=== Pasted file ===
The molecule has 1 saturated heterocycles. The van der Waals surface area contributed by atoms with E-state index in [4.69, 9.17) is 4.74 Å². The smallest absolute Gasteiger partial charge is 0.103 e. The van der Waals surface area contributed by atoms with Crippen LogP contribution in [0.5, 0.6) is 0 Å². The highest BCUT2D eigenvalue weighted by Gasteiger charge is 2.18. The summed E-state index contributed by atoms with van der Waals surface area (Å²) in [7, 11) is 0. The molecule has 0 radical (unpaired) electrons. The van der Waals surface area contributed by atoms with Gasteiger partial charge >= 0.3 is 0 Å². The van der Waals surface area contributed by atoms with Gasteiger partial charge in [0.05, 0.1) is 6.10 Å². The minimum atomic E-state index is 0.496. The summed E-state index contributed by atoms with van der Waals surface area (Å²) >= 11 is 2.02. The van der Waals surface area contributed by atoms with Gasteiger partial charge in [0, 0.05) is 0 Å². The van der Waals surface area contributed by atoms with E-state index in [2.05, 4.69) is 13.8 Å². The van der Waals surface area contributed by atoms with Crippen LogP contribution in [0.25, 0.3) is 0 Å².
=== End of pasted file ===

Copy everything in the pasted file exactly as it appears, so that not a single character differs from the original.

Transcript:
The molecule has 1 saturated heterocycles. The van der Waals surface area contributed by atoms with E-state index in [4.69, 9.17) is 4.74 Å². The smallest absolute Gasteiger partial charge is 0.103 e. The van der Waals surface area contributed by atoms with Crippen LogP contribution in [0.5, 0.6) is 0 Å². The highest BCUT2D eigenvalue weighted by Gasteiger charge is 2.18. The summed E-state index contributed by atoms with van der Waals surface area (Å²) in [7, 11) is 0. The molecule has 0 radical (unpaired) electrons. The van der Waals surface area contributed by atoms with Gasteiger partial charge >= 0.3 is 0 Å². The van der Waals surface area contributed by atoms with Gasteiger partial charge in [0.05, 0.1) is 6.10 Å². The minimum atomic E-state index is 0.496. The summed E-state index contributed by atoms with van der Waals surface area (Å²) >= 11 is 2.02. The van der Waals surface area contributed by atoms with Gasteiger partial charge in [0, 0.05) is 0 Å². The van der Waals surface area contributed by atoms with E-state index in [2.05, 4.69) is 13.8 Å². The van der Waals surface area contributed by atoms with Crippen LogP contribution in [0.25, 0.3) is 0 Å².